The sentiment is understandable. First of all, many of our Xconomists come from academia, and so might be predisposed to see Ann Arbor and the University of Michigan as the center of the area’s innovation universe. Secondly, perceptions of downtown Detroit, particularly among ex-Detroiters, often remain frozen in time during those “train-to-nowhere” days. And, thirdly, overlooking downtown is common even among those who live and work around here. The business incubators and organizations Ann Arbor SPARK and Oakland County’s Automation Alley often get larger chunks of state support than their scrappy cousin, TechTown in Detroit.

However, now that TechTown is beginning to crank out entrepreneurs and companies—thanks in large part not to state support but to out-of-state private organizations like the Kauffman Foundation—international media attention is at last focusing on at least one aspect of Detroit that is not all bad. TechTown programs like FasTrac and incubators like TechTown One and TechTown Two are deservedly getting attention not because they are any better, or more successful, than other suburban incubators. But because they are at Ground Zero. In Detroit.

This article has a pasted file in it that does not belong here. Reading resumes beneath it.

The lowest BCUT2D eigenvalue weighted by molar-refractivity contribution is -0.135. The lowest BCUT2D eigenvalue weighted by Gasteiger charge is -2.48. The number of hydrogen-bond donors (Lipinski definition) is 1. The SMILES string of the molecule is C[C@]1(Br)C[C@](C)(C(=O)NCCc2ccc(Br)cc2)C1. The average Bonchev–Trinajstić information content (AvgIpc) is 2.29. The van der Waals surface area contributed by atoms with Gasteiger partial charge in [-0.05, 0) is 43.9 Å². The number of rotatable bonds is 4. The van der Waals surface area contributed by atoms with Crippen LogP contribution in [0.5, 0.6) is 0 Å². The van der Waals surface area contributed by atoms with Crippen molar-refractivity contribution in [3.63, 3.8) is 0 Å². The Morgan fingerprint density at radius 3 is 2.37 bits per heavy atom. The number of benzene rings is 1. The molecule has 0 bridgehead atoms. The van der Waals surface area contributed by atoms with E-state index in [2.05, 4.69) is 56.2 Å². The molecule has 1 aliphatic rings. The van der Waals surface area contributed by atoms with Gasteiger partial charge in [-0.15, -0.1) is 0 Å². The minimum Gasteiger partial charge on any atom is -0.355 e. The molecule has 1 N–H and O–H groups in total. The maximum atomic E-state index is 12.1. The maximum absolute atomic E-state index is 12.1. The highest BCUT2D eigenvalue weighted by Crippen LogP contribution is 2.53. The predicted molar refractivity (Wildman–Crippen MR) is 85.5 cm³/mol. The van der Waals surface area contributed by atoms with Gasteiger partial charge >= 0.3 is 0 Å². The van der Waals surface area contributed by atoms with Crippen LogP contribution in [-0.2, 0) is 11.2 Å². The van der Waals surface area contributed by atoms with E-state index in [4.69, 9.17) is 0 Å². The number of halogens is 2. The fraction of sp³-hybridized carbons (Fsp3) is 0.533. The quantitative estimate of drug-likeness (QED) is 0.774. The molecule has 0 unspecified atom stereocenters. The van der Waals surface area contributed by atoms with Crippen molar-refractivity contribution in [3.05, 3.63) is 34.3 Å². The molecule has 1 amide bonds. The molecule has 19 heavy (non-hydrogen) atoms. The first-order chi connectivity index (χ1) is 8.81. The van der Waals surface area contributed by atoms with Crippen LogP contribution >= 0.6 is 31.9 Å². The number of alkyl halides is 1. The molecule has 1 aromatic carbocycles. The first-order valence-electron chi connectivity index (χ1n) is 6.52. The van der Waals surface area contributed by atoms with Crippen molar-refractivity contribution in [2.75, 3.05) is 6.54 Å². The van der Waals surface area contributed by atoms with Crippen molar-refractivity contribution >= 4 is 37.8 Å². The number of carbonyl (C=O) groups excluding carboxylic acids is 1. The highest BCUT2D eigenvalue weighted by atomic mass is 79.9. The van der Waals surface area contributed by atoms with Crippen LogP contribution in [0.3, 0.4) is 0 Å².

I think Ann Arbor is a great little college town. I think there are some wonderful things happening there in the way of translating academic excellence into innovation and entrepreneurship. Xconomy Detroit is already filled with examples. But Ann Arbor will never be the center, the economic hub of the region. World-changing ideas will continue to flow from Ann Arbor, to be sure, but very few things will be actually made there. It takes a city of Detroit’s size, diversity, and manufacturing capacity to turn world-changing ideas into world-changing products. If Detroit continues to fail, the region will never be the economic powerhouse it once was—and people will not want to once again live, work, and raise their families here.